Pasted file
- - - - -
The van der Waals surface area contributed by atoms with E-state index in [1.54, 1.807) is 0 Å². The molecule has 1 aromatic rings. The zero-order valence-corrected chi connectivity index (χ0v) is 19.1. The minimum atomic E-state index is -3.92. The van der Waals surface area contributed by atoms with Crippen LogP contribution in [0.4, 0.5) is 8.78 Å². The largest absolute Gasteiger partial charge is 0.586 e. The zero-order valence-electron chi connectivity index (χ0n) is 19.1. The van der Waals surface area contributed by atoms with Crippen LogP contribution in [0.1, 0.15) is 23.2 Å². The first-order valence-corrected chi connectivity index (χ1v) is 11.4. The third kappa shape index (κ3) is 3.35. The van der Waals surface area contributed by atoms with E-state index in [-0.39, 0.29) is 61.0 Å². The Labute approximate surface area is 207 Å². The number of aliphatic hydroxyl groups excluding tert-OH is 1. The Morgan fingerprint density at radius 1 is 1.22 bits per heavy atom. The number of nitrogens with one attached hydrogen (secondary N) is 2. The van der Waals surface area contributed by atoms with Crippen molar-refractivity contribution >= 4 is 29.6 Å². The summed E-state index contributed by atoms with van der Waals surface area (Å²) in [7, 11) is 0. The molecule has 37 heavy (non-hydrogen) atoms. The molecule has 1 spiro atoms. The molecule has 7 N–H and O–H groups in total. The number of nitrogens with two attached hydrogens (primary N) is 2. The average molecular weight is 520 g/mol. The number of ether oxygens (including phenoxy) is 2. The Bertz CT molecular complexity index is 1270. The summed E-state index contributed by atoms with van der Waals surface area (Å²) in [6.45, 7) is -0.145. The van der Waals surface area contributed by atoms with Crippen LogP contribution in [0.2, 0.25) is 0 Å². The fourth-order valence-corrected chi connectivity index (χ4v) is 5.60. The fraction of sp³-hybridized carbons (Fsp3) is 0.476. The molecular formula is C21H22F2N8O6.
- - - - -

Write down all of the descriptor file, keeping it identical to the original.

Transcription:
The van der Waals surface area contributed by atoms with E-state index in [1.54, 1.807) is 0 Å². The molecule has 1 aromatic rings. The zero-order valence-corrected chi connectivity index (χ0v) is 19.1. The minimum atomic E-state index is -3.92. The van der Waals surface area contributed by atoms with Crippen LogP contribution in [0.4, 0.5) is 8.78 Å². The largest absolute Gasteiger partial charge is 0.586 e. The zero-order valence-electron chi connectivity index (χ0n) is 19.1. The van der Waals surface area contributed by atoms with Crippen LogP contribution in [0.1, 0.15) is 23.2 Å². The first-order valence-corrected chi connectivity index (χ1v) is 11.4. The third kappa shape index (κ3) is 3.35. The van der Waals surface area contributed by atoms with E-state index in [-0.39, 0.29) is 61.0 Å². The Labute approximate surface area is 207 Å². The number of aliphatic hydroxyl groups excluding tert-OH is 1. The Morgan fingerprint density at radius 1 is 1.22 bits per heavy atom. The number of nitrogens with one attached hydrogen (secondary N) is 2. The van der Waals surface area contributed by atoms with Crippen molar-refractivity contribution >= 4 is 29.6 Å². The summed E-state index contributed by atoms with van der Waals surface area (Å²) in [7, 11) is 0. The molecule has 37 heavy (non-hydrogen) atoms. The molecule has 1 spiro atoms. The molecule has 7 N–H and O–H groups in total. The number of nitrogens with two attached hydrogens (primary N) is 2. The average molecular weight is 520 g/mol. The number of ether oxygens (including phenoxy) is 2. The Bertz CT molecular complexity index is 1270. The summed E-state index contributed by atoms with van der Waals surface area (Å²) in [6.45, 7) is -0.145. The van der Waals surface area contributed by atoms with Crippen LogP contribution in [0.2, 0.25) is 0 Å². The fourth-order valence-corrected chi connectivity index (χ4v) is 5.60. The fraction of sp³-hybridized carbons (Fsp3) is 0.476. The molecular formula is C21H22F2N8O6.